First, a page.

Directed by Daniel Espinosa
An incredibly apt title, Life is much more about the finding of new life on Mars. Almost all decisions that the characters must make involve the risking of their life. One character remains in outer space despite deteriorating health conditions as he hates life on Earth. Another misses his family. The premise seems incredibly basic, but there is more to be found. This finding of new life though is of course the crux of the story.
Six astronauts are aboard space station ISS, waiting on a package from an unmanned craft that has materials from Mars. Resident scientist Hugh Derry coaxes life into what they have found, and these efforts are celebrated world-wide, as they shown on big-screens in the middle of large cities. A local school-girl has won a competition: what to name it. The crew are all smiles as they answer questions posed to them by school-children.
This isn’t a ‘reboot’ of any kind, but it takes heavy influences from ‘Alien’ as the life-form morphs into a creature that isn’t friendly, and the astronauts learn quickly that the thing is smart. Once its intentions and IQ are established, a sense of dread washes over the audience and the sense of tension only increases as time goes by.
Compounding this impending sense of doom is the claustrophobic nature of the station, not unlike that of being in a submarine. They know that they are stuck in a small environment with a creature who’s capabilities are unknown, as this fact is certainly felt by the viewer. This claustrophobia is captured visually early into the film with a long take as the camera follows different crew members, who always seem to be in tight quarters. There are also no scenes that take place on Earth, establishing the disconnect and distance between the team and their home planet. They are completely alone.
Visually, the film is a treat, with unique camerawork and a truly unforgettable sequence to establish the film; taking cues from 2001, the space station slightly emerges from the shadows created by the sun, unafraid to take its time in revealing itself. When it does, it looks remarkable and the entire sequence is hard to forget. The design of the station it interesting in itself, as it doesn’t look particularly modern.
As the gravity of the situation sky-rockets the team react in different ways; unfortunately this is not enough, as most of the characters are quite thin and it can be quite hard to care about their fate. Ryan Reynolds’ character, for example, is essentially the typical arrogant smart ass who seems selfish but deep down, he has a big heart. The tense action hides this at times, but it is hard not to notice. Jake Gyllenhaal’s character is ignoring his declining health to avoid living on Earth. This theme isn’t explored at all, and we are simply left to wonder why. Don’t expect any clues.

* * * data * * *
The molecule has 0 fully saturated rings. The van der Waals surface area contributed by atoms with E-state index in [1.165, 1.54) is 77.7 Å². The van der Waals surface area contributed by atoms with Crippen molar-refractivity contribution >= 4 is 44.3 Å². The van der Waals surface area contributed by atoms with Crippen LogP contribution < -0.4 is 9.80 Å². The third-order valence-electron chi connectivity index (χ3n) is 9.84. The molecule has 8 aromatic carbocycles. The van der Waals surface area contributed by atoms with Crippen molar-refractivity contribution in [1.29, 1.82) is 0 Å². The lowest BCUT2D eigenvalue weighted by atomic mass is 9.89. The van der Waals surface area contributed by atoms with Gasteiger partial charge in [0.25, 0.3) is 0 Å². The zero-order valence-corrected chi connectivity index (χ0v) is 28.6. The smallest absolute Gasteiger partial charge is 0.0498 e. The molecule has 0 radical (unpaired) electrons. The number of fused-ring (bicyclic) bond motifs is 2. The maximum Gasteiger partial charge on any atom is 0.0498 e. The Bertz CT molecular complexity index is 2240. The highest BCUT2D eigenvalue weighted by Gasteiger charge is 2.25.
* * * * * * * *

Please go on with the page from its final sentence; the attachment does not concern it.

This film’s weakest link is the dialogue. It is delivered well, all actors are great here, but there isn’t much that is memorable. The action of the film is certainly a different story, but it feels that apart from reacting to what is happening, the characters say little to reveal anything about themselves. This of course only adds to the thin quality most characters already posses, and consequently many themes that indeed revolve around life aren’t mined for deeper meaning.
Far too melodramatic at times, including a score that doesn’t leave an impression at all, this is a good film that exceeds expectations, considering the date of release, and the amount of cash being thrown at the screen regarding CGI. It is much more than a pretty film located in space, though some leaps in logic may throw you off-course, and given the themes that were presented early, it certainly feels like there are avenues left unexplored. This really could have been about life in many more ways than one, but it rather focuses on tension and action. It certainly takes some unexpected turns, and scenes involving the creature look amazing. Ultimately, this is a well-executed story with a fantastic final act, and an ending to be remembered. It just could have been so, so much more.
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